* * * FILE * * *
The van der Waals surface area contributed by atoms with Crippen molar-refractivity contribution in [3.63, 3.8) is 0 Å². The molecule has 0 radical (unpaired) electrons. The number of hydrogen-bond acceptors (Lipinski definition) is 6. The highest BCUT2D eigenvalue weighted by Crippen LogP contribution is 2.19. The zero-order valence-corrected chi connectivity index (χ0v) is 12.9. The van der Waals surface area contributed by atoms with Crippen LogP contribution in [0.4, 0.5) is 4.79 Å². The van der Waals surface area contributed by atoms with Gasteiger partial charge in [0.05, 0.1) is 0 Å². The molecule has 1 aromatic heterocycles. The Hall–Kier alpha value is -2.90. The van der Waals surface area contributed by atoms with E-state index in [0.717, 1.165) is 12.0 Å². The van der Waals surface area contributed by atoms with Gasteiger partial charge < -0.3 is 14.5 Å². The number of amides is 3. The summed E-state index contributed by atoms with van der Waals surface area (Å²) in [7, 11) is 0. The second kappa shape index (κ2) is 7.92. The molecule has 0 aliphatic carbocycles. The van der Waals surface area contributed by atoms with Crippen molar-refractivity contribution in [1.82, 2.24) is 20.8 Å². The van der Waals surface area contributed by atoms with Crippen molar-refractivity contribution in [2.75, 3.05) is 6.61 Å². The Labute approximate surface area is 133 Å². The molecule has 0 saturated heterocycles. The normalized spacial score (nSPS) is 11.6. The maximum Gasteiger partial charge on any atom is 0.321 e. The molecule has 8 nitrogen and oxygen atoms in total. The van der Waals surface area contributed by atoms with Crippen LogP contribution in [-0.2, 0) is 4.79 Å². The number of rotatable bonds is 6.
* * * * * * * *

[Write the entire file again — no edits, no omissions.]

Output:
The van der Waals surface area contributed by atoms with Crippen molar-refractivity contribution in [3.63, 3.8) is 0 Å². The molecule has 0 radical (unpaired) electrons. The number of hydrogen-bond acceptors (Lipinski definition) is 6. The highest BCUT2D eigenvalue weighted by Crippen LogP contribution is 2.19. The zero-order valence-corrected chi connectivity index (χ0v) is 12.9. The van der Waals surface area contributed by atoms with Crippen LogP contribution in [0.4, 0.5) is 4.79 Å². The van der Waals surface area contributed by atoms with Gasteiger partial charge in [0.05, 0.1) is 0 Å². The molecule has 1 aromatic heterocycles. The Hall–Kier alpha value is -2.90. The van der Waals surface area contributed by atoms with E-state index in [0.717, 1.165) is 12.0 Å². The van der Waals surface area contributed by atoms with Gasteiger partial charge < -0.3 is 14.5 Å². The number of amides is 3. The summed E-state index contributed by atoms with van der Waals surface area (Å²) in [7, 11) is 0. The second kappa shape index (κ2) is 7.92. The molecule has 0 aliphatic carbocycles. The van der Waals surface area contributed by atoms with Crippen molar-refractivity contribution in [1.82, 2.24) is 20.8 Å². The van der Waals surface area contributed by atoms with Crippen molar-refractivity contribution in [2.75, 3.05) is 6.61 Å². The Labute approximate surface area is 133 Å². The molecule has 0 saturated heterocycles. The normalized spacial score (nSPS) is 11.6. The maximum Gasteiger partial charge on any atom is 0.321 e. The molecule has 8 nitrogen and oxygen atoms in total. The van der Waals surface area contributed by atoms with Crippen LogP contribution in [-0.2, 0) is 4.79 Å². The number of rotatable bonds is 6.